Interview with Model Rebecca-Jo Dunham

Rebecca-Jo Dunham is a Canadian model who has appeared in high end fashion editorials including for Vogue. She loves new wave cinema, punk sensibility, hotel pools, listening to NPR, and baking vegan treats. In this article she shares her insight about her experiences shooting and travelling in China.


You’ve had experience modelling in both China and the West. Do you notice any differences in the approach to fashion shoots and project management?

There are differences in approach to fashion shoots and project management. I won’t pretend to understand all the nuances because, in China, English is not usually the language spoken on set. One of the greatest and most obvious differences is time management. Catalogue jobs in China are paid by the hour, so in order to stay on budget the client will rush along everyone working on set. In other countries, the payment is generally a day rate or usage rate, which means no matter how long or little you work you will be paid an agreed amount.

You’re a committed vegan and baker. Tell us about your favourite recipes.

I love pancakes! While I’m travelling I miss pancakes the most. I came up with an easy, healthy pancake recipe while I was homesick in Shanghai one morning. It’s a combination of oats, ripe bananas and soymilk. All you do it mash it together with a fork, or if you are fancy you can blend it. When I’m feeling indulgent I’ll add chocolate chips or cinnamon.


What’s the toughest part about modelling?

The toughest part about modelling is feeling homesick and waiting. Travelling all year round means I miss my friends, family and dog all the time. When I move so frequently and my social network is scattered worldwide it’s easy to feel lonely. Being in a new city every three months or so can feel overwhelming and isolating. Then, there is the waiting. Models wait backstage, wait for hair and makeup, wait for contracts from agencies, wait for payment, and wait for clients. It can cause a lot of boredom and down time. The best thing to do is have iBooks and podcasts loaded on your iPhone at all times!

What do you enjoy most about fashion and modelling?

I love how dynamic modelling and fashion are. It is constantly changing and seems to be a living thing. With some other creative and artistic pursuits, the product of your labour can take years to see results. With fashion everything is now. There is something so current about the speed of fashion.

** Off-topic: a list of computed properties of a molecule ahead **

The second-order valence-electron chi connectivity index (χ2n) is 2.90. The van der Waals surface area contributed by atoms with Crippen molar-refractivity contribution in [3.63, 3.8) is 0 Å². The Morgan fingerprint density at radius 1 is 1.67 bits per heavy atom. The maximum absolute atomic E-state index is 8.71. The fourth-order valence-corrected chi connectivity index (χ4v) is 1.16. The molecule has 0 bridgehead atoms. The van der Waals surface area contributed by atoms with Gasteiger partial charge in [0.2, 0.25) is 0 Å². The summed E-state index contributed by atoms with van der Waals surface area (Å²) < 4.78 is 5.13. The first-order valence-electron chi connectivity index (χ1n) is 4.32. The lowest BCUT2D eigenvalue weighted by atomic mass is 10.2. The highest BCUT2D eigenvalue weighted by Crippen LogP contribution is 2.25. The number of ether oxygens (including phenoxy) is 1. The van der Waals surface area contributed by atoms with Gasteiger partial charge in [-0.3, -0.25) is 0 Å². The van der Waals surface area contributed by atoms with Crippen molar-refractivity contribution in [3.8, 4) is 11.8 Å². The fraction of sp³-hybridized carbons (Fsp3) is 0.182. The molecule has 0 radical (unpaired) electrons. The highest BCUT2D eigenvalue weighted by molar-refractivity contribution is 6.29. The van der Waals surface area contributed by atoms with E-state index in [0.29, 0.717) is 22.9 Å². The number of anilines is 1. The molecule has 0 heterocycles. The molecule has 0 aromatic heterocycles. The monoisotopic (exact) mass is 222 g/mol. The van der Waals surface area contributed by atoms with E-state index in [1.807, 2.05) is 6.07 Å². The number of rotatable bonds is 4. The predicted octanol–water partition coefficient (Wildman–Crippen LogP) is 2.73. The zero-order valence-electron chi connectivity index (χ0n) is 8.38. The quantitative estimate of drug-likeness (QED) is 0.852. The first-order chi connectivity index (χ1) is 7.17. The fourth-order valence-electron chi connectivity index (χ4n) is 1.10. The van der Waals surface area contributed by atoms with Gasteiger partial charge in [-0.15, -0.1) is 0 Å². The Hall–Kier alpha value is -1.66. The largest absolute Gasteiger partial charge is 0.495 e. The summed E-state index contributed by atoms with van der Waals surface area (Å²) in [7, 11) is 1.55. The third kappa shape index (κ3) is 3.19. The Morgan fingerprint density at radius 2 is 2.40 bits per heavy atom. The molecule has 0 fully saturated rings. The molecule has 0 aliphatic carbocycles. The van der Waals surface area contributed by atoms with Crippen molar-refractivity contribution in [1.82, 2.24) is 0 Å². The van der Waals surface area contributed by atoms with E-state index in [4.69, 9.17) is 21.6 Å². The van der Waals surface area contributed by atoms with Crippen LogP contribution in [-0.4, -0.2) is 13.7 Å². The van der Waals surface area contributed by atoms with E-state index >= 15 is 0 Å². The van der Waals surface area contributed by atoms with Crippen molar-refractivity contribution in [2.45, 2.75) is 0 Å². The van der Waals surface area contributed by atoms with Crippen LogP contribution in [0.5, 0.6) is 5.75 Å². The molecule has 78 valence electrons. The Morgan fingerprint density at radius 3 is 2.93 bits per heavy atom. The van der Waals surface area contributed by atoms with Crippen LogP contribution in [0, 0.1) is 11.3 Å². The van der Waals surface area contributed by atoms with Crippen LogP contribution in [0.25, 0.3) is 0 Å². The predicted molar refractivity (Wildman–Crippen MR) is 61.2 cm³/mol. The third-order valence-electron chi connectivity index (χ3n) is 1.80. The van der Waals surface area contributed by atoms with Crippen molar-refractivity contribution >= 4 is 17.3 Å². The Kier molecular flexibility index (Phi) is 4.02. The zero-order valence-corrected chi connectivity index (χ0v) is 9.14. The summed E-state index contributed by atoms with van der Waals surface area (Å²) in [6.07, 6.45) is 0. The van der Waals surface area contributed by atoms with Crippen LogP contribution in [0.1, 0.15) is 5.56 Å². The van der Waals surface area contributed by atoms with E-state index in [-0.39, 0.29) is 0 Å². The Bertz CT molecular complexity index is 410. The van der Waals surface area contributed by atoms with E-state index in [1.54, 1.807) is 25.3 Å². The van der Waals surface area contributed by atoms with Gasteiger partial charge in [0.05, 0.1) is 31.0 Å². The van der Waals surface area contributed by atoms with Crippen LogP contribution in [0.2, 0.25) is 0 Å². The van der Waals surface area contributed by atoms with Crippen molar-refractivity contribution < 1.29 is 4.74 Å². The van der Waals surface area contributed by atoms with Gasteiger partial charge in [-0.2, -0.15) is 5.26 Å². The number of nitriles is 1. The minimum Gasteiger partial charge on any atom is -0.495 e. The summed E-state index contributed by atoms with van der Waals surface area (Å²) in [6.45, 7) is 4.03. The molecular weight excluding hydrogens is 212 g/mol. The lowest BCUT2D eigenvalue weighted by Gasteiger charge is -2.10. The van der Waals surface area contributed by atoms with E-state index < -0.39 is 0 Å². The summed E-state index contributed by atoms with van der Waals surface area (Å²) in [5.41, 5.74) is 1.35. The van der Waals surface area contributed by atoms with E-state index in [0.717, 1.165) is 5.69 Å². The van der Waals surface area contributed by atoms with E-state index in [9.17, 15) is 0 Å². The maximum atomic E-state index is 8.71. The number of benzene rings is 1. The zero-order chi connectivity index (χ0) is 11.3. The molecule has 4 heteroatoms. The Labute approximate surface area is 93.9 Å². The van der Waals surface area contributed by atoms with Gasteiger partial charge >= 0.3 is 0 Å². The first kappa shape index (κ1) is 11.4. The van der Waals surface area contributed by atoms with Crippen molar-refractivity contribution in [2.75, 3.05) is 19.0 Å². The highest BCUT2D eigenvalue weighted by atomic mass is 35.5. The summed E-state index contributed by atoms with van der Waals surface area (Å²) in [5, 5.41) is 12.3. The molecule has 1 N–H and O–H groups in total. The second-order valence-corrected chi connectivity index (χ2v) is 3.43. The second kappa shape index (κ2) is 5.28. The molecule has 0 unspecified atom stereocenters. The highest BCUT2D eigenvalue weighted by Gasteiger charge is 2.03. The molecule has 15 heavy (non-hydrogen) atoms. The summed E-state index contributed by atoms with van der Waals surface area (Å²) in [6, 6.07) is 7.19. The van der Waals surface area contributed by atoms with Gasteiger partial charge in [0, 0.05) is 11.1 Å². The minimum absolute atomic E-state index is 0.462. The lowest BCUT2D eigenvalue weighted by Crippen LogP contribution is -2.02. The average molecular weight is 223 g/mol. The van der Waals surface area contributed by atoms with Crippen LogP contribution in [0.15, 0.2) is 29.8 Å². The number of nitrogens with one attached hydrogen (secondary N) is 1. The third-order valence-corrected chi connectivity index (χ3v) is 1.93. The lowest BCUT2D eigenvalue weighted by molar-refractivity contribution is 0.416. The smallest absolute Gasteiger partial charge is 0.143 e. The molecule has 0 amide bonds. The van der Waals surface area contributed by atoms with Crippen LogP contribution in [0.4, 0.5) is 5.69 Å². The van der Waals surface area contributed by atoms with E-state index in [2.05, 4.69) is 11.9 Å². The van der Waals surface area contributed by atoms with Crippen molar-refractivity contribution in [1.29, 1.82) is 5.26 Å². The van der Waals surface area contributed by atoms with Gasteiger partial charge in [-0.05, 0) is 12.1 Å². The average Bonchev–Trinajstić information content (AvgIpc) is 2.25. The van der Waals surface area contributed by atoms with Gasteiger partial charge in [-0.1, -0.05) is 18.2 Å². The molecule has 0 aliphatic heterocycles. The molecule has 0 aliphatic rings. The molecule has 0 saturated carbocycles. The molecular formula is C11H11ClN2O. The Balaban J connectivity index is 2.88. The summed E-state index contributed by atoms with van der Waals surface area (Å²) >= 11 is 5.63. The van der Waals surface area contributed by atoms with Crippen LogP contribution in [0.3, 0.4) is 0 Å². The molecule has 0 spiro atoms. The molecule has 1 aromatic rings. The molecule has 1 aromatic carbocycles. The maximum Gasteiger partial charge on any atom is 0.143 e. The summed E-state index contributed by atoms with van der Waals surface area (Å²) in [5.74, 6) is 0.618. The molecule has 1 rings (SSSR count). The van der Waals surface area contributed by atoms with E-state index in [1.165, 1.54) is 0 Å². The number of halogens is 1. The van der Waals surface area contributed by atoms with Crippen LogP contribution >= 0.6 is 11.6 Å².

What I enjoy most about modelling is meeting so many fascinating people and being able to participate in an industry filled with creative and passionate people. I’ve had experiences that are beautiful and unique.

Tell us about your experiences in China – travel and work-related. How have they changed you as a person?

The most memorable experience that I had in China was on a small fishing island. I was hired to shoot Outlook Magazine in a remote part of China. We drove nine hours from Shanghai to arrive at a seaside village with one paved road. We took a fishing boat to our two-day location, carrying thousands of dollars of clothes in the trunks we sat on. On our first day the village girls came out to meet us and practice their English.


Later, the same day, I needed to use the washroom, but there was no public washroom. Some of the village residents had been watching us work throughout the day, particularly a very curious older woman. When we asked her where we could use the bathroom, she invited me into her home to use her private washroom. Inside she showed me furniture that had been in her family for generations.

As we thanked her for being so generous and graceful, she was so busy knitting a fishing net. When I told her I also knit, her face lit up and she decided to teach me how to knit fishing nets. Being able to interact with people from all over China, and seeing the culture in such a mosaic of ways has given me profound respect for the Chinese people and culture. I’ve even picked up quite a bit of Mandarin!

Where do you see yourself going next?

In terms of modelling, I’ll be taking a break from Asia for the next little bit and will be focusing on working in Europe and New York. While I was in Shanghai last year, I began visiting the fabric markets on my free days and working with a tailor to make my own clothes. What started as a weekend adventure has led me to working on my own clothing line! We just shot our first lookbook and are starting to look into selling and manufacturing in the USA. 

What shoot are you most proud of and why?

I am most proud of my Marie Claire Editorial because I got to work with one of my favourite stylists, Kiky Rory, and because I love Marie Claire magazine! The clothes were perfect and I just loved the mood of the shoot. We had a great team in a beautiful location!

What shoot did you learn the most from or get the most out of?

The shoot that I learned the most from was my shoot for Vogue China. I was so nervous and excited before the shoot that I allowed my nerves to get the better of me. It was a group shoot and I was so preoccupied with my nerves that I felt like I had underperformed all day. At the end of the day I had a fitting until 2am. Sitting in the taxi on the way home, sleep-deprived and having to start work in a few short hours I called my mom in Canada crying.  I allowed my nerves to get the best of me and have since learned that clients choose you for a reason: So don’t doubt the client – or yourself!


What’s your greatest beauty secret?

I credit my veganism and yoga to my beauty and (of course!) my parents. Eating healthy helps to keep your body and skin beautiful. Yoga relaxes the mind and body, allowing your body to cleanse and strengthen. I use all organic skincare and, when I’m at home, I make frequent trips to my favourite organic Spa, Qi Tranquility Spa and Laser.

Photography by Regen Chen and Makeup by Jen Yang. 

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